Rupert Murdoch and ‘Empire’s’ Hold on Black America

Just this Wednesday, 2015’s biggest smash hit Empire, had its season finale drawing in 17 million viewers to ever growing viewership. Empire is probably my favorite show of 2015 so far beating out Archer and How to Get Away with Murder. The show has everything a good drama should have and every week its packs a wallop to the face. It hinges on the performances of Taraji P. Henson and Terrence Howard’s one –two combo as Cookie and Lucious Lyon respectively.  The only problem is that it is on my least favorite network: Fox. A show that is the perfect fusion of the UPN shows of my youth and the quality of a Shonda Rimes joint is on a network that has deemed themselves the savior of the black community. It can’t be. I am a good liberal and a tolerant person. I am experiencing a level of cognitive dissonance no other person has felt because I support a show created by a network that does not particularly hold black people in a good light.

Empire does something no other all-black show has ever done before. It has fully hurled its self into the issue of homophobia in the black community. Lucious Lyon was a gangster turn hip hop mogul that happened to have a gay son who can sing R and B. Lucious throws his son in the trash can when Jamal is just a boy after walking down stairs in high heels and a scarf. This show and that aspect about it was based off of Lee Daniels own life. The fact makes Empire unique in the pantheon of black shows and Jamal’s personal journey is a central plotline.

“With Empire, Fox has landed the top-rated new series on broadcast TV in more than a decade — and a show more popular in black households than even the Super Bowl, according to Nielsen. This week’s finale — a two-hour block consisting of a pair of episodes with the now-familiar mix of surprise twists, criminal misdeeds and catfights — drew an average of 16.7 million total viewers,” according to Los Angeles Times reporter Scott Collins.

Critics of the show point out that black actors and actresses are reduced to playing the same tired stereotypes: whores and gangsters, ghetto and violent, and loud and ignorant. According to actor and rapper Bow Wow, “When we were still filming Cyber episodes, Empire‘s first episode premiered. Fans were saying, ‘Man, you should have been on the show.’ But we all don’t rap or play basketball,” he said. “We can do so many things. There are young African-Americans who are intelligent enough to work at the FBI. That’s what’s so bright. Hopefully, I can help start a new wave of young black actors who don’t want to stereotype themselves.”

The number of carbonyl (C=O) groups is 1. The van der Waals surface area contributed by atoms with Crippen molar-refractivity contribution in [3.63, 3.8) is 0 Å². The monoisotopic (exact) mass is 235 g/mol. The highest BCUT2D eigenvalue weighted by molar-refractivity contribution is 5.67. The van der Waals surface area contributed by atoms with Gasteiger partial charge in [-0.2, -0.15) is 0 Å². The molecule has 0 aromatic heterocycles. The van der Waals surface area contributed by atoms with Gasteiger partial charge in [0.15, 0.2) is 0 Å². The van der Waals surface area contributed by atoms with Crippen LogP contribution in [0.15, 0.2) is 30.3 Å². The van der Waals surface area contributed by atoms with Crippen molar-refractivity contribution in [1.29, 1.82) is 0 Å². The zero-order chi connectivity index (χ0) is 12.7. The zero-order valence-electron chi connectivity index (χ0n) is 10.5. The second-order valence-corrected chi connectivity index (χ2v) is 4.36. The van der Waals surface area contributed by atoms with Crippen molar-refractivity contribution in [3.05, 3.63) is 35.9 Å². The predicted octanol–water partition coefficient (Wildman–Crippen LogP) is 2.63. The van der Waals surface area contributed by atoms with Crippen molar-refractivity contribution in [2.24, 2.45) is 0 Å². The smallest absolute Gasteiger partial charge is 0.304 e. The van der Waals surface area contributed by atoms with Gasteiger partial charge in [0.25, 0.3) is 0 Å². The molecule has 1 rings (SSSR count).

Bow Wow and many others like him are so wrong.  There is a multitude of black characters that reflect the wide variety of black experiences in this nation portrayed on this show. Those white people who do watch this show will hopefully see that there are black rich brats, black overachievers, black gay-artistic-prodigies, strong black mothers who sacrifice their freedom, and black Machiavellian masterminds.  However, those white people who can’t see that must have eye problems.

Scholar Dr. Boyce Watkins who criticized the show before even admits that the show is good but has reservations.

Media is about narratives and promoting a set of ideas. This extremely liberal show is too good for Fox. However, the history suggest otherwise. The same network had an entire host of other groundbreaking black shows. For example In Living Color (1990-94), Martin and the Bernie Mac Show were just a few of the shows that brought in very good ratings for the network.  Currently shows like The Mindy Project, Brooklyn Nine-Nine and The New Girl feel like NBC or ABC shows mainly because of their diversity and open-mindedness.

African Americans in Hollywood have had to fight for the leading roles in TV because they were never really offered to them. Black women especially did not have leading roles because of issues of race, standards of beauty, and network bias. In 2015, Taraji P. Henson, Viola Davis, and Kerry Washington lead three of the most popular network TV shows. Each of them are giving Emmy quality performances and breaking records while doing it.

With all of this good, it is impossible to forget the truth: Empire is a Fox TV show. The same network were pulling up your pants will save black people from systematic racism, the same network were Bill O’Reilly that told scholar Marc Lamont Hill that he looked like a coke dealer,  the Benghazi obsessed, black conservative –agenda- having network has the most popular show in black households.

The world is a crazy place. I am conscientious in my viewing but I support the actors and black people in front of the camera and behind because they have created something worth liking. I can still dislike Murdoch’s political views and Fox news and still watch the show. I also understand why others a hesitant.

 

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